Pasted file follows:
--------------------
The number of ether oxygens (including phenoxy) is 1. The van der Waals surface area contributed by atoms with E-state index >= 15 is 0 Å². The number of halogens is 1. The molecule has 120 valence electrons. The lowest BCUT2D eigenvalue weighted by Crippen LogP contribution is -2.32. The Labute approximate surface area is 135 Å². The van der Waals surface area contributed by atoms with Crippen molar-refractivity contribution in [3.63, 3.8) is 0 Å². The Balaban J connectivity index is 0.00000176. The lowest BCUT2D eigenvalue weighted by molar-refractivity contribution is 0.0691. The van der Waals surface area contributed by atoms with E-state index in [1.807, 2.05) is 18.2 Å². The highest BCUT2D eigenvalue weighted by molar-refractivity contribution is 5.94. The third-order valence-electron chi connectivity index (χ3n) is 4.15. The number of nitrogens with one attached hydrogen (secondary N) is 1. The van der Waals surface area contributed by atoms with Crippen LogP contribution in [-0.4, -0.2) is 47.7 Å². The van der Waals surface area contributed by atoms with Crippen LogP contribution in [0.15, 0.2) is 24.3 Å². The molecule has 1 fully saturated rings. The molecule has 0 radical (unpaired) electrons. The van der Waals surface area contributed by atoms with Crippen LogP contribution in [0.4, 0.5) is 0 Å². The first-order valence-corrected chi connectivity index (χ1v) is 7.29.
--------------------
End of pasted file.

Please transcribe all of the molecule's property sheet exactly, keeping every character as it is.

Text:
The number of ether oxygens (including phenoxy) is 1. The van der Waals surface area contributed by atoms with E-state index >= 15 is 0 Å². The number of halogens is 1. The molecule has 120 valence electrons. The lowest BCUT2D eigenvalue weighted by Crippen LogP contribution is -2.32. The Labute approximate surface area is 135 Å². The van der Waals surface area contributed by atoms with Crippen molar-refractivity contribution in [3.63, 3.8) is 0 Å². The Balaban J connectivity index is 0.00000176. The lowest BCUT2D eigenvalue weighted by molar-refractivity contribution is 0.0691. The van der Waals surface area contributed by atoms with E-state index in [1.807, 2.05) is 18.2 Å². The highest BCUT2D eigenvalue weighted by molar-refractivity contribution is 5.94. The third-order valence-electron chi connectivity index (χ3n) is 4.15. The number of nitrogens with one attached hydrogen (secondary N) is 1. The van der Waals surface area contributed by atoms with Crippen LogP contribution in [-0.4, -0.2) is 47.7 Å². The van der Waals surface area contributed by atoms with Crippen LogP contribution in [0.15, 0.2) is 24.3 Å². The molecule has 1 fully saturated rings. The molecule has 0 radical (unpaired) electrons. The van der Waals surface area contributed by atoms with Crippen LogP contribution in [0.4, 0.5) is 0 Å². The first-order valence-corrected chi connectivity index (χ1v) is 7.29.